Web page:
3. That Yorkshire Pudding looks just like the ones my Mum and Grandma used to make - I am from Sheffield too. My Grandma used to stand at the back door when beating the batter to get more air in it and added dried sage and grated onion to hers - totally delicious. I don't measure anything but do it by eye like my Mum did using half milk and water to the flour and egg. As long as the dripping is really smoking hot when you pour the batter in you shouldn't have a problem with it rising. Famous last words!

  4. I use an old Nigella recipe, mix the dry & wet ingredients separately. Leave separate for 1/2 an hour mix, leave again for 1/2 an hour. Then pour into hot oil & straight into a hot oven.

  5. Found in my Mums old cookbook, she used to make the real ones every week. Hope it works for you.
    4oz plain flour
    pinch salt
    1 med egg
    half pint milk (or half n half milk/water)
    2 oz lard or butter (not veg oil)
    Mix stuff, add egg gently, add milk gradually.Beat well
    Rest for at least half an hour
    To cook:-
    melt more lard or butter in bottom of tins, preheat till haze appears (scary bit)
    Pour in mix (half fill small tins)
    Preheat Gas 8, 230c for 20 mins for smalls, 30 mins for large.
    The scary bit for me is waiting for the fat in the tins to heat up enough. The mix is same as pancakes so needs a 'fry' effect to start them off.
    Have tried with veg oil but they turn out too soft and wimpy!

  6. Oh, and my Mum is Liverpudlian and I am Yorkshire!

  7. My first thought when I saw your recipe was ,"Too many eggs!"
    And use lard, not oil.
    Then use Lesley's recipe - the water is needed to lighten the mixture ;)
    Get the lard really, really hot before pouring the rested batter into the tin(s)and you will have risen, crisp Yorkshires every time.

  8. The recipe from Lesley is just about the same as mine and I have only ever put one egg in.So try that one think you could be nicely surprised x x

  9. Kay, I think there is nothing wrong with your recipe but I must admit I do tend to do everything that Pam suggested and they rarely fail.

  10. hi, here's my never fail recipe:

    1x cup of flour (3/4 of which plain flour, the remaining 1/4 self raising)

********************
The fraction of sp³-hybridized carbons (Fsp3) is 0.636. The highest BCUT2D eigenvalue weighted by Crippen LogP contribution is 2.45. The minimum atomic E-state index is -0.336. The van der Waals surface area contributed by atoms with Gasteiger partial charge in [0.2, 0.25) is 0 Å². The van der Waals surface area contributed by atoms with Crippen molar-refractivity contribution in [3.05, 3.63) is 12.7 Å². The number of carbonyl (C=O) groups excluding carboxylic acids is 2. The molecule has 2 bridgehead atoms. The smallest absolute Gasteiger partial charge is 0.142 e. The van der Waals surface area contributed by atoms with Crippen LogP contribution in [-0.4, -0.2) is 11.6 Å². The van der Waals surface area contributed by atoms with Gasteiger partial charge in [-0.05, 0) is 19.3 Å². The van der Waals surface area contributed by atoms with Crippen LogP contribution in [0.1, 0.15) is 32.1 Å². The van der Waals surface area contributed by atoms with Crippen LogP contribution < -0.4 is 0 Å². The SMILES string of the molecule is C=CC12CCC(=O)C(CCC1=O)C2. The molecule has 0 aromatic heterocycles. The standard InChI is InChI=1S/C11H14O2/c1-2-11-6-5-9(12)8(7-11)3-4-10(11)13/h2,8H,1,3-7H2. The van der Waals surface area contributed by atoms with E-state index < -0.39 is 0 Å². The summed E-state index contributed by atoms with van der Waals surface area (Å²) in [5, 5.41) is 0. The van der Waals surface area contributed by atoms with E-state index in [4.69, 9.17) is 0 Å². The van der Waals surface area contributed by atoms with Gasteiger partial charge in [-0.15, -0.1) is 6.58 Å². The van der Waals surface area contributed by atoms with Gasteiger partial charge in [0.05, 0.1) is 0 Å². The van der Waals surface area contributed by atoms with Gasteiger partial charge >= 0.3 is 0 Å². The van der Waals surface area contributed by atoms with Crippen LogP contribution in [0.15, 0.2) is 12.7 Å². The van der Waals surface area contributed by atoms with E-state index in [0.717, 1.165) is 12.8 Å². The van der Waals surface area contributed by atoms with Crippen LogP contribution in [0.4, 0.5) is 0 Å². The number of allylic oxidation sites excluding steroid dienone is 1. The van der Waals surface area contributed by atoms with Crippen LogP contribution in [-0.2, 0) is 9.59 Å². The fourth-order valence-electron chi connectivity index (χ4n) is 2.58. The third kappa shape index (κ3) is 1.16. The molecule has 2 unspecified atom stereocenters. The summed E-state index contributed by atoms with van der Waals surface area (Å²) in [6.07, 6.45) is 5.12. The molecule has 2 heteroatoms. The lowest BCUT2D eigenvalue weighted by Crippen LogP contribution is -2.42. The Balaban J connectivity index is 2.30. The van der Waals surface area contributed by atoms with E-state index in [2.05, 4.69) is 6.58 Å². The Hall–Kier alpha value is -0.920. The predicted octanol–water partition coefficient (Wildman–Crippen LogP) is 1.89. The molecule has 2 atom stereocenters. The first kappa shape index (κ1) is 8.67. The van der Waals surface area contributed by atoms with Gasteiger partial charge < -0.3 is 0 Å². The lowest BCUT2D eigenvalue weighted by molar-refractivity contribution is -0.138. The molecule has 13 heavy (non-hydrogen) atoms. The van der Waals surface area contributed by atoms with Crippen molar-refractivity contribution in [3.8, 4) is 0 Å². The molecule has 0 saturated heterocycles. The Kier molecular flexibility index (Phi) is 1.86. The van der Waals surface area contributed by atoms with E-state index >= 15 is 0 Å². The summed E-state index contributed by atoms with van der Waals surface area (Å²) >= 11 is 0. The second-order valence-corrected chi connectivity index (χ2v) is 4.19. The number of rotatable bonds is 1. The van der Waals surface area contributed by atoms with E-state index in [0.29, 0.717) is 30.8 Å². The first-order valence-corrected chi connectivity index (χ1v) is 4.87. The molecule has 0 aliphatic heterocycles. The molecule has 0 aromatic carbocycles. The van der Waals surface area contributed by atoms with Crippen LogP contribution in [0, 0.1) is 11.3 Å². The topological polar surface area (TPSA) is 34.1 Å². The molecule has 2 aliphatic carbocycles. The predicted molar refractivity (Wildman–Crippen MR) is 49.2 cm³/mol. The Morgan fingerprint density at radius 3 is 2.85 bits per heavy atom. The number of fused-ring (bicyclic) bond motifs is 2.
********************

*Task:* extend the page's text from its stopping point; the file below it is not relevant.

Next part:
1x cup milk (I use semi)
    3x eggs

    whisk all together 'til nice and fluffy and pour into tin (either one large tin or individual 12 hole tin), making sure there's oil (I use sunflower) in the bottom and it's sizzling hot.

    Cook in a hot oven for about 20 - 25 mins - will turn out lovely! Good luck
    BH x

  11. Sorry, I certainly don't have any knowledge about Yorkshire Puddings and thought that it was a flour, milk and maybe egg mixture that was set underneath the meat that was being roasted so that the drippings fell onto it and made sort of a soft bready like thing to eat with dinner. Where did I get that idea? From reading novels set in England and not properly researched?

    Most confused here in the U.S.

    How do you eat it? Is it to be filled with something like a little tart (the picture you showed looked sort of like a little pie crust or tart shell) or do you break it up and eat it like bread.

    Silly me, silly question. Answer only if you have time out from baking all these test models. Good luck.

    It has been my experience that things never taste as good as when our mothers made them.

    Victoria in Indiana

  12. This is rather a long time after your original post but thought I'd throw my two eggs worth in! I use Delia's recipe which has never let me down:
    6oz plain flour
    2 eggs
    6 fl oz milk
    4 fl oz water
    salt and pepper
    dripping from the roast
    I make the batter by hand with a balloon whisk and it normally stands around for a couple of hours, but the recipe says it doesn't need to. I then put a small amount of dripping into each hole of a muffin tin, get it really hot and then pour the batter in. The oven needs to be really hot 220 degrees C/425 degrees F/Gas Mark 7. They cook in about 25 minutes! Hope you have some luck!

  13. Just found your blog and really enjoying it.. Love blogs from the UK. I live across the pond..

  14. Hi. I use Delia's recipe too. My Delia book says to cook it in a shallow tin (swiss roll tin) and when I do that, I've never had a failure. If I try and cook the mixture in muffin tins, then I get pancakes. I don't understand why but now I just keep to my shallow tin and cook one large pudding.

    Hope it goes right for you.